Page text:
Dover Trial: Miller Argues from Ignorance
One of the most rhetorically effective portions of evolutionist Kenneth Miller's testimony in the Dover trial was his PowerPoint discussion of pseudogenes. As Ted Davis describes it here, "For evolution, he gave several such examples, esp. the recent discovery of pseudogenes in identical locations for humans and some other primates--a "fact" that favors the "theory" of evolution over a theory of a common design plan, since the genes have no known functions and thus a designer would have no reason to give them to all of these organisms."
But how strong is this argument for common descent by the Darwinian mechanism? In an open letter to Nature, design theorist and biochemist Michael Behe discussed the pseudogene argument:
The modern molecular example of poor design is pseudogenes. Why litter a genome with useless, broken copies of functional genes? It looks just like the aftermath of a blind, wasteful process. No designer would have done it that way.(2) Yet Hirotsune et al (3) show that at least one pseudogene has a function. If at least some pseudogenes have unsuspected functions, however, might not other biological features that strike us as odd also have functions we have not yet discovered? Might even the backwards wiring of the vertebrate eye serve some useful purpose? [Go here for the answer.]
The peril of negative arguments is that they may rest on our lack of knowledge, rather than on positive results. The contention that unintelligent processes can account for complex biological functions should, to the extent possible, be supported by positive results, rather than by intuitions of what no designer would do. Hirotsune et al’s (3) work has forcefully shown that our intuitions about what is functionless in biology are not to be trusted.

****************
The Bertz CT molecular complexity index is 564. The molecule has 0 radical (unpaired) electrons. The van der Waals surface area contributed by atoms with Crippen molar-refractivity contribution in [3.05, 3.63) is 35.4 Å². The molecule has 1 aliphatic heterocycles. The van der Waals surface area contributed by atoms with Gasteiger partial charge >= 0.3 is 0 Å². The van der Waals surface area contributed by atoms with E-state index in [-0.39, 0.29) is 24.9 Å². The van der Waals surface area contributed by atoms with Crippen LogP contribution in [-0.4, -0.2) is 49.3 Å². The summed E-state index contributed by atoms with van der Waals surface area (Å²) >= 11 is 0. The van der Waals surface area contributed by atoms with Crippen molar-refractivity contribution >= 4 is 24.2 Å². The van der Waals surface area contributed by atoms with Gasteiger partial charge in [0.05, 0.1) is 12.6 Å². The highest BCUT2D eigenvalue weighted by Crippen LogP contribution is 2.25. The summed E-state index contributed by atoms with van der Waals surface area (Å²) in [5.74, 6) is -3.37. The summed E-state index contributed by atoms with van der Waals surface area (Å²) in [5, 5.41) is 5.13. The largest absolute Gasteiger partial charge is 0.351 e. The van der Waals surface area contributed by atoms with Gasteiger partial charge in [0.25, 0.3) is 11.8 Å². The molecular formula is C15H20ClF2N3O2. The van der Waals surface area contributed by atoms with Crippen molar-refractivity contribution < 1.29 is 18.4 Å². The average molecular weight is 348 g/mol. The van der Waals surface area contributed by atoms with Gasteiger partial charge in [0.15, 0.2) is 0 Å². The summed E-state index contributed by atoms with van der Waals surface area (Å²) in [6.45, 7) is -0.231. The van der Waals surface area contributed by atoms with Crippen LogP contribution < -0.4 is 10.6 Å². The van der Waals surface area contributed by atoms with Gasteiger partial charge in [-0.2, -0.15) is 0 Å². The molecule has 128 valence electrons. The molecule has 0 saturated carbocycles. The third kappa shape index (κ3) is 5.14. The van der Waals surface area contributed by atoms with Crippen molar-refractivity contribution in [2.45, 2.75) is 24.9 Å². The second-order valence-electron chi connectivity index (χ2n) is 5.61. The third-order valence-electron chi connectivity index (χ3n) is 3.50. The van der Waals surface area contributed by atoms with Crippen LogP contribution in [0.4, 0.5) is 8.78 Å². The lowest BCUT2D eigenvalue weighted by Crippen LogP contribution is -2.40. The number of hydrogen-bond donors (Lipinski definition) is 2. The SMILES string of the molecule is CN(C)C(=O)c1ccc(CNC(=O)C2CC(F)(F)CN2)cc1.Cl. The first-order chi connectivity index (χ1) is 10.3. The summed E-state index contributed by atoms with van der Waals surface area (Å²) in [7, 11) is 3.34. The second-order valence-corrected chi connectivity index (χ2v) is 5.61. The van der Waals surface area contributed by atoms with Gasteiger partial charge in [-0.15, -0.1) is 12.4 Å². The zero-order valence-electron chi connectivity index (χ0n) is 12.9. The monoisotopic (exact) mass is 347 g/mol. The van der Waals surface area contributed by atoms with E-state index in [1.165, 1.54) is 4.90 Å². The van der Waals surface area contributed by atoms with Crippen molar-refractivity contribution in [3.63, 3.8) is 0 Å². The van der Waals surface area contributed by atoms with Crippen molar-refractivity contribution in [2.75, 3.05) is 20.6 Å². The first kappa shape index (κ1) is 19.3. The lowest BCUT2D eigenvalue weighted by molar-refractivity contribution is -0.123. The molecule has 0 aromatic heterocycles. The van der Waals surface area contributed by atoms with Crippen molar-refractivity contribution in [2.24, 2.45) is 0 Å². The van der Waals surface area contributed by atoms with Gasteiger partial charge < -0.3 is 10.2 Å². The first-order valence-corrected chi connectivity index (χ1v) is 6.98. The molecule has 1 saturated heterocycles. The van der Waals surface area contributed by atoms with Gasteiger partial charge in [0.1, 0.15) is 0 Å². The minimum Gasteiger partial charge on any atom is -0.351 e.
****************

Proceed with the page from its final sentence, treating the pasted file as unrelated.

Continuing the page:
The letter to Nature touches on another point relevant to the Dover trial. The ACLU is trying to ban the mere mention of intelligent design from the public school science class room. Nature is also eager to shut down two-way debate about intelligent design in its pages. As the note points out before Behe's letter, "Nature declined to publish this correspondence, citing lack of space. Nonetheless the journal found space in the next issue to publish a 468 word letter warning of the dangers of intelligent design in Germany. Behe's letter is 350 words."